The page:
• The ability to set resolution (dpi) uncoupled from size, and vice versa. It is amazing how many small apps don't do this which might explain why so many multi-megabyte photos of nothing particularly interesting are clagging up the Internet.

  • A wide range of export/save as formats and the ability to import/open a wide range of formats. PhotoLine offers 46, ranging through the standard image formats to Windows Icon and multi-page PDF.

  • A good set of tools to handle digital camera output including the pictures that result when you don't have it on auto but are fooled by the enhanced viewer into thinking you have enough light of the right colour. These tools include light/shadow, white point, colour temperature, red eye, rectify (making converging/ diverging lines parallel), lens correction, chromatic aberration, image noise correction, RAW format and EXIF data.

  • The ability to add some text to images.

  • Multiple undos (PhotoLine offers up to 500!).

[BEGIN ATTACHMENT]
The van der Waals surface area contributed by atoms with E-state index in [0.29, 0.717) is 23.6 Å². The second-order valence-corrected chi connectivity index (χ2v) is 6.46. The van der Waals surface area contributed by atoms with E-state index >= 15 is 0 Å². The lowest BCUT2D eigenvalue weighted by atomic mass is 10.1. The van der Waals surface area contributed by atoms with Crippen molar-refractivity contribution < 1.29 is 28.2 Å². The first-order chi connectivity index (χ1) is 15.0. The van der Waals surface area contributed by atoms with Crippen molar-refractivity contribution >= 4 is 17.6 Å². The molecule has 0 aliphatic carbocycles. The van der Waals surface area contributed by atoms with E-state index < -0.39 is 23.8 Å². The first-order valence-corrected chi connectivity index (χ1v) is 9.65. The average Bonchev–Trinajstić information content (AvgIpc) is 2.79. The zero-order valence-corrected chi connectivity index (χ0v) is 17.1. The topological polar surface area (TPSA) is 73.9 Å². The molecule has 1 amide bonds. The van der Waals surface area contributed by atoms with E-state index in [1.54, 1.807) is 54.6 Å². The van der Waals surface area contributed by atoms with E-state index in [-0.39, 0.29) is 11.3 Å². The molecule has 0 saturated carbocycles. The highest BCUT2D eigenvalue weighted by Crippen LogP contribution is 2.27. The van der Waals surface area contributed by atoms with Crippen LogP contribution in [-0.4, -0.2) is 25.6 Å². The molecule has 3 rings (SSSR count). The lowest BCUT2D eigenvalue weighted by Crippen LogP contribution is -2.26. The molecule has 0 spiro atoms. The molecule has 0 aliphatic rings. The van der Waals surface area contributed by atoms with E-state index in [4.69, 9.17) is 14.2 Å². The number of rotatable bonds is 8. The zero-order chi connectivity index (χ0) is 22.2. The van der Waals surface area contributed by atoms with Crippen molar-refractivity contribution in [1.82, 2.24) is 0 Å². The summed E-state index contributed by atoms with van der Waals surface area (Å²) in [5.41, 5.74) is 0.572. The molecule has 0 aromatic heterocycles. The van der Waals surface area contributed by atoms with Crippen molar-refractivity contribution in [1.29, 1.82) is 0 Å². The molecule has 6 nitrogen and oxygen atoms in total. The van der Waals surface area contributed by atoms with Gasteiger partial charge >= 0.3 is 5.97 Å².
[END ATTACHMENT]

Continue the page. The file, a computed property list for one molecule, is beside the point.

• Strong, fast support. You talk to the developers; they reply!

  • A program that is well along the development curve. Twelve years after its first release (for Windows only) in 1995, PhotoLine 32 is now
    v.13.5 and cross-platform.
Behind PhotoLine 32's excellent image editing, generation and manipulation capabilities, lurk some practical desktop publishing features. In addition to the familiar image editing window, PhotoLine offers the alternative of the DTP page-on-pasteboard screen, multiple pages, a range of vector graphics tools, text wrap around and within objects, and text on a line. It even does charts and bar codes.

I have no need for the DTP features and use the fully integrated Canvas as my primary graphics and DTP application but I can see these
features taking over for some specific small jobs as well as being excellent for the casual or home user and ideal for producing quality, individual albums or catalogs of images.